Lewis Robert Chudd (July 11, 1911 – June 15, 1998) was an American record label and radio executive who founded Imperial Records in 1946. The record company was influential in the development of rock and roll, with a roster of musicians including Fats Domino, Slim Whitman, Chris Kenner, Ricky Nelson and others.
Chudd was born Louis Chudnofsky in Toronto, Canada, the son of Russian Jewish immigrants. He grew up in Harlem, New York, and after (in his own words) "skipp[ing] college and... loafing for four years" – although on other occasions he claimed to be a university graduate – joined NBC as an advertising salesman in 1934. He promoted swing bands and created the radio program Let's Dance, featuring Benny Goodman, before moving to head the corporation's bureau in Los Angeles. During World War II he worked for the Office of War Information, where he produced radio programmes, and became a naturalized US citizen in 1943.
In 1945 he set up his first record label, Crown, to record jazz. He sold the label the following year and established Imperial Records, which he initially saw as targeting the growing black and Hispanic record-buying markets in southern California. He recorded a various jump blues musicians and Mexican artists, including Los Madrugadores and Lalo Guerrero. After diversifying into such genres as square dancing and Dixieland jazz, in 1947 he met the bandleader Dave Bartholomew, who became his A&R man and record producer in New Orleans. Bartholomew introduced Chudd to a young pianist, Fats Domino, and Chudd signed Domino to Imperial. The company's first national hits, Domino's "The Fat Man" and "3 x 7 = 21" by the female singer Jewel King, soon followed, in 1950. Bartholomew left Imperial after a disagreement with Chudd at the end of 1950, though they were later reconciled. Imperial had a series of hits in the early 1950s, many by Fats Domino, and others by the R&B musicians Roy Brown, Smiley Lewis, Chris Kenner, and Ernie Freeman; the blues musicians Smokey Hogg, T-Bone Walker and Lightnin' Hopkins; and the country singer Slim Whitman. Chudd signed Ricky Nelson, the star of the television series The Adventures of Ozzie and Harriet, to Imperial in 1957, and the singer had a succession of hits through the early 1960s. The label also had hits with records by Sandy Nelson and Frankie Ford.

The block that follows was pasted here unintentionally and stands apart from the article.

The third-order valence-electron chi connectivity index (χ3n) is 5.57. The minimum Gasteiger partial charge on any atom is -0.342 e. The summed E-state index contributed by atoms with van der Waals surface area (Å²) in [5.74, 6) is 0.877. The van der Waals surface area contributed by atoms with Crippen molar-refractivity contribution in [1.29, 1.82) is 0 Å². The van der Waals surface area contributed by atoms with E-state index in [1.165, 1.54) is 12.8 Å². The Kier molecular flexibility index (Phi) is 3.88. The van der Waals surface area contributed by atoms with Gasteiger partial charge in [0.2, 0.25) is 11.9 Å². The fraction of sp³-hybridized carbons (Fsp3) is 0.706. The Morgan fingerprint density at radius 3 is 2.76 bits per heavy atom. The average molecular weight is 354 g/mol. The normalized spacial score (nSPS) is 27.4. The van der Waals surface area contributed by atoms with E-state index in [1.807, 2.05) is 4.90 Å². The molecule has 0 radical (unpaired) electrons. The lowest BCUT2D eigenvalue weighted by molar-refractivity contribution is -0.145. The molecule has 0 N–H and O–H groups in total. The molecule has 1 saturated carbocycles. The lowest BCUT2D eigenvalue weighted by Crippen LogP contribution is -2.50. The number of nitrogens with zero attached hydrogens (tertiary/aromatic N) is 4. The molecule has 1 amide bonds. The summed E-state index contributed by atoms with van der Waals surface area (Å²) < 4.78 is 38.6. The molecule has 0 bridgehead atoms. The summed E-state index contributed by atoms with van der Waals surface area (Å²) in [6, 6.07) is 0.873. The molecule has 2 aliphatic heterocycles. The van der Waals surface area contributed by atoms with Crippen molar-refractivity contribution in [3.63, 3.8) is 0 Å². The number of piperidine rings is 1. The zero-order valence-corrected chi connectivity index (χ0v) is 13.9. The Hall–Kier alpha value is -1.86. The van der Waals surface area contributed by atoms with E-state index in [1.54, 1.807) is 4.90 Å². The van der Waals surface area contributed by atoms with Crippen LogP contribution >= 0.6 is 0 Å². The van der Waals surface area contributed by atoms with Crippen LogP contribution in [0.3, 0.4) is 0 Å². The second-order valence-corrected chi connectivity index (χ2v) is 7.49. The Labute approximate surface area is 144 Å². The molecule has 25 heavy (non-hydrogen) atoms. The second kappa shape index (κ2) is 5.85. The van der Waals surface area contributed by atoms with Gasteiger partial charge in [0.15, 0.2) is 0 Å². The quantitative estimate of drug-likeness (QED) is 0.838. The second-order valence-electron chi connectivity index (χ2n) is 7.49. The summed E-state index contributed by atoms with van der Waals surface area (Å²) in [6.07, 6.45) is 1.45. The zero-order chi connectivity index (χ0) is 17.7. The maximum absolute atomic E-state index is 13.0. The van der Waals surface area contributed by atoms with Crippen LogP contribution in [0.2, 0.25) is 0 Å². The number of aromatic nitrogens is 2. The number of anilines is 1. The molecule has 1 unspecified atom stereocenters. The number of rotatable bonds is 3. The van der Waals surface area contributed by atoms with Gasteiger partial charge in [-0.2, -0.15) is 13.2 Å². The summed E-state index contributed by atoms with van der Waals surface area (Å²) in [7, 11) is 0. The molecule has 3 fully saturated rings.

A "shrewd and astute businessman", Chudd became known for his "caustic tongue and abrasive personality." He bought other record labels, including Aladdin and Minit, incorporating them into Imperial. In 1963 he sold the Imperial label to Liberty Records. The label was discontinued later in the 1960s and incorporated into United Artists.
- "Lew Chudd", Variety, June 22, 1998. Retrieved 29 August 2015.
- National Archives and Records Administration (NARA), Washington, D.C. Index to Naturalization in the U.S. District Court for the Northern District of California, 1852 – ca. 1989 (M1744). Microfilm serial M1744, microfilm roll 31. Ancestry.com.
- Coleman, Rick (2007). Blue Monday: Fats Domino and the Lost Dawn of Rock 'n' Roll. Perseus Books Group. p. 35. ISBN 9780306816338. Retrieved 29 August 2015.
- Biography, Allmusic.com. Retrieved 28 August 2015.
- Talevski, Nick (2010). Rock Obituaries: Knocking On Heaven's Door. Omnibus. p. 81. ISBN 9780857121172. Retrieved 29 August 2015.
- Komara, Edward (2005). Encyclopedia of the Blues. Routledge. p. 207. ISBN 9780415926997. Retrieved 29 August 2015.
- Broven, John (1988). Rhythm and Blues in New Orleans. Pelican Publishing Company. p. 25. ISBN 9780882894331. Retrieved 29 August 2015.
- de Heer, Dik. "Dave Bartholomew". Black Cat Rockabilly. Retrieved 1 September 2015.
- Perrone, Pierre. "Obituary: Lew Chudd". The Independent. 3 August 1998. Retrieved 29 August 2015.